(UPDATE: Virginia Tech officials dedicated the sculpture on June 30. The sculpture now stands outside the entrance of the College of Natural Resources’Cheatham Hall on the Blacksburg Campus. For full story, visit The News Leader .)

April 16, 2007. Unspeakable tragedy gripped the campus of Virginia Tech in Blacksburg, Va., and shocked people all over the world.

In a span of several hours, a student at the university killed 32 students and faculty and wounded many others before taking his own life.

Saddened by what transpired, a West Virginia University Davis College of Agriculture, Forestry and Consumer Sciences professor created a memorial sculpture for the Virginia Tech community.

Transylvania native Levente Denes, a visiting associate professor in WVU s Division of Forestry and Natural Resources, was a research associate at WVU in 2007 and couldnt believe what happened that day.

Frankly, I was shocked,he said.I couldnt imagine how this could happen at an educational institute. I did know about Columbine, but when I heard about the shootings at Virginia Tech, I began thinking about how I could express my feelings.

Denes immediately thought about creating akopjafa,a large carved, wooden monument symbolizing respect, affection, honor and remembrance with historical ties to his home region of Translyvania. Translated in English,kopjafameansjousting pole.

The monuments, according to some historians, were brought to the Carpathian Basin, now known as Hungary, by the Magyars when they conquered the area in 896 A.D. Even after Transylvania was ceded to Romania, the region maintained its Hungarian roots and folk art, and there are approximately 1.5 million Hungarians residing there today.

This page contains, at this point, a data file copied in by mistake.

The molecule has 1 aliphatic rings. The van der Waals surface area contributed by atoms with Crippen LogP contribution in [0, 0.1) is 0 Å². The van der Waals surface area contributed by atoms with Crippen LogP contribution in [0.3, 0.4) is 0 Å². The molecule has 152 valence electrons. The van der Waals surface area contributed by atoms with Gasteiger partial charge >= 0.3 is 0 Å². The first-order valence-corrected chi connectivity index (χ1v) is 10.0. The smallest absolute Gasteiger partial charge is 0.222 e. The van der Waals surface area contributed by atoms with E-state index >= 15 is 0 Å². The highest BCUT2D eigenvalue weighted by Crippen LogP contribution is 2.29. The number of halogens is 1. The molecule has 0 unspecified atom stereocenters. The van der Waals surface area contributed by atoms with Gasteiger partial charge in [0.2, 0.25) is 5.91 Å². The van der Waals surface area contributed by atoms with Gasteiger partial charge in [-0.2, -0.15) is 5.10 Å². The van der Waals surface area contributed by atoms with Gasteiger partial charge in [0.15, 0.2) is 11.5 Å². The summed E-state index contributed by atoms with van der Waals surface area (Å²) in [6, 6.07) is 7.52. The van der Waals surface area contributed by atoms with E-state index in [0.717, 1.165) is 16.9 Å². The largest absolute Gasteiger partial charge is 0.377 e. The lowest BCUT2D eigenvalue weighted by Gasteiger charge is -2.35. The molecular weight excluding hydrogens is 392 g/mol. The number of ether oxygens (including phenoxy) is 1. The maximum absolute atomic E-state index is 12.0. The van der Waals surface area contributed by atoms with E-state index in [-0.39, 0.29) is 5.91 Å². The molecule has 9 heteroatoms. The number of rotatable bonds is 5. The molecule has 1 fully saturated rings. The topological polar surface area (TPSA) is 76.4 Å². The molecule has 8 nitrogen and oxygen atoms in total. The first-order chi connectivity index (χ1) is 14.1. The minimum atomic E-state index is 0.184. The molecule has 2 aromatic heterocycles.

Originally, these posts were used instead of gravestones in cemeteries,Denes explained.In the last 20-25 years, however, people began to carve and place columns on interesting sites like battlefields or even for heroes as a kind of monument.

In his mind, carving akopjafawas the perfect way to pay homage to those who lost their lives at Virginia Tech.

These columns generally have no inscription,Denes said.Instead, the carvings denote every important detail about the deceased, such as blood relation, age, sex, marital and social statuses, occupation and cause of death.

Since this was a memorial sculpture for all of the victims, Denes chose to carve geometrical symbols like stars and crosses, both symbols of death and rebirth in many cultures, as well as the logos for WVU and the Faculty of Wood Sciences, University of West Hungary.

Hand-chiseled from white oak and stained the color of honey, the structure stands at 14.5 feet, weighs approximately 600 pounds and took almost 200 hours to create.

I took a carving course in high school, but it had been years since Id carved something,he said.This is the biggest carving Ive ever created.

Joe McNeel, director of the Division of Forestry and Natural Resources, said the memorial is an expression of concern and sympathy felt by faculty and staff at WVU .

The sculpture is massive, earthy, complex in its form, highly traditional in theme and to some extent, almost religious in appearance,McNeel said.I believe that it will be well received by the folks at Tech and the citizens of Blacksburg. We are very proud of Dr. Denesaccomplishment in creating this memorial and hope that we can bring our two universities even closer together.

The sculpture will be installed in front of Cheatham Hall, the forestry and natural resources building on Virginia Techs campus, with plans being made for an unveiling ceremony in June.

In April 2008, the Division of Forestry and Natural Resources planted a Shumard oak on the grounds of WVU s Student Recreation Center to commemorate the one-year anniversary of the Virginia Tech tragedy. Bartlett Tree Experts furnished a plaque to mark the tree and recognize the strong ties between WVU and Virginia Tech.